PopGun Presents: Harlem

Harlem

Harlem is the combined efforts of two songwriters, Coomers and Curtis, who grew up together in Tucson, Arizona. After spending some time playing in various punk bands Coomers relocated to San Francisco, and Curtis kicked around for a bit in Nashville. Aimless. And bored. Coomers soon re-joined his friend in Tennessee, and the two formed a band of their own. They performed their first show as Harlem in a basement in Chattanooga that had a bunch of dogs in it. Trying out a few more locales before landing on a home base, the duo spent some time in Los Angeles, Oakland, and Portland sampling the sublets and shitty jobs made available to them as they hopped from place to place until, one ill-fated day, Curtis fell into a clearly marked construction site ditch and broke his arm, which led them to seek out permanent lodgings in beautiful Austin, Texas.

Through no fault of their own, Harlem became sort of popular. The band released their debut full-length, Hippies, on Matador in 2010 and Pitchfork awarded the album an 8.1 along with the praise “[Harlem] opt out of messing with fuzz pedals and wear their grime on their sleeve instead.” Following the release and fan-fare of Hippies, Coomers and Curtis went on to explore other side projects. Curtis busied himself with a band called Grape St. And Coomers released solo albums, back in Los Angeles for a stint, under the name Lace Curtains. In 2017 they came back together to play a few shows and released a cover of Lana Del Rey’s “Cola.” So much enjoyment was found during their reunion that they decided to back off from their respective careers as line cook and community college student to make a new record. Oh Boy, the follow-up to 2010’s Hippies, will be released on Female Fantasy Records on February 14, 2019.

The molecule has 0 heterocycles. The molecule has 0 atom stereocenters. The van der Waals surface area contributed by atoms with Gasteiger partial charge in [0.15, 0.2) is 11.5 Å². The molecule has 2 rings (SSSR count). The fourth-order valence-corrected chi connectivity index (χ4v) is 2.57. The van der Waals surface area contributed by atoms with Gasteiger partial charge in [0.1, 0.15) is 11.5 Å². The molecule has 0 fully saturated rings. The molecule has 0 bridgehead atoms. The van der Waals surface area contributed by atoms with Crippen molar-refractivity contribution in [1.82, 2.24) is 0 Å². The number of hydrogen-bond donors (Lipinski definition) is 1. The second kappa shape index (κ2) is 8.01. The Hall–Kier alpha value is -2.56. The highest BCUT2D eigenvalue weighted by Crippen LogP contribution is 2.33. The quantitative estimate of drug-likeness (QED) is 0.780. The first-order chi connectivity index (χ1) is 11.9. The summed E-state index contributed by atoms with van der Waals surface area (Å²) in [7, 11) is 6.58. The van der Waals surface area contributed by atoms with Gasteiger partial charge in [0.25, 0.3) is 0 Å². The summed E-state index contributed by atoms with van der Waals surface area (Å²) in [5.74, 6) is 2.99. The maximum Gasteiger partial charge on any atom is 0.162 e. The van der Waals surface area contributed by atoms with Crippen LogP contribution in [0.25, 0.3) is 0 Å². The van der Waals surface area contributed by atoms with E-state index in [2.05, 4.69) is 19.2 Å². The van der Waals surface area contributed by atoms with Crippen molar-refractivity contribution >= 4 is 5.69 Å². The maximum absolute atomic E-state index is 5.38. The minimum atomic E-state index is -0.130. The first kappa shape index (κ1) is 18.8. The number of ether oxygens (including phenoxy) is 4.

Las Rosas

The autumns of teenage years often pass unhurried, like a languid river, unaware of its eventual violent end down a crushing waterfall. In this metaphor, las Rosas are three shed leaves, floating and bobbing on the water's surface, edging closer to the muddy banks, then climbing out of the water, walking along the road on their little brown stems, piling into their sea-foam-green van, driving away, and releasing "Flower in the Sun" and "Ms. America" (Dizzybird Records 2015). They're the little leafs you see driving around the USA, playing rock shows far and wide, with their little guitars and drums. No autumn leaf, if you bothered to check, ever stops moving.

Christopher (the birch leaf) plays the drums, even with a broken hand, when he needs to. Jose A is the red leaf of a Japanese maple and not a picky eater, except when it comes to sweets. He plays bass and shares a first name with singer Jose B, who incorporates lead guitar-playing with mixed results-- he is the needle of a long-leaf pine.

$14-16

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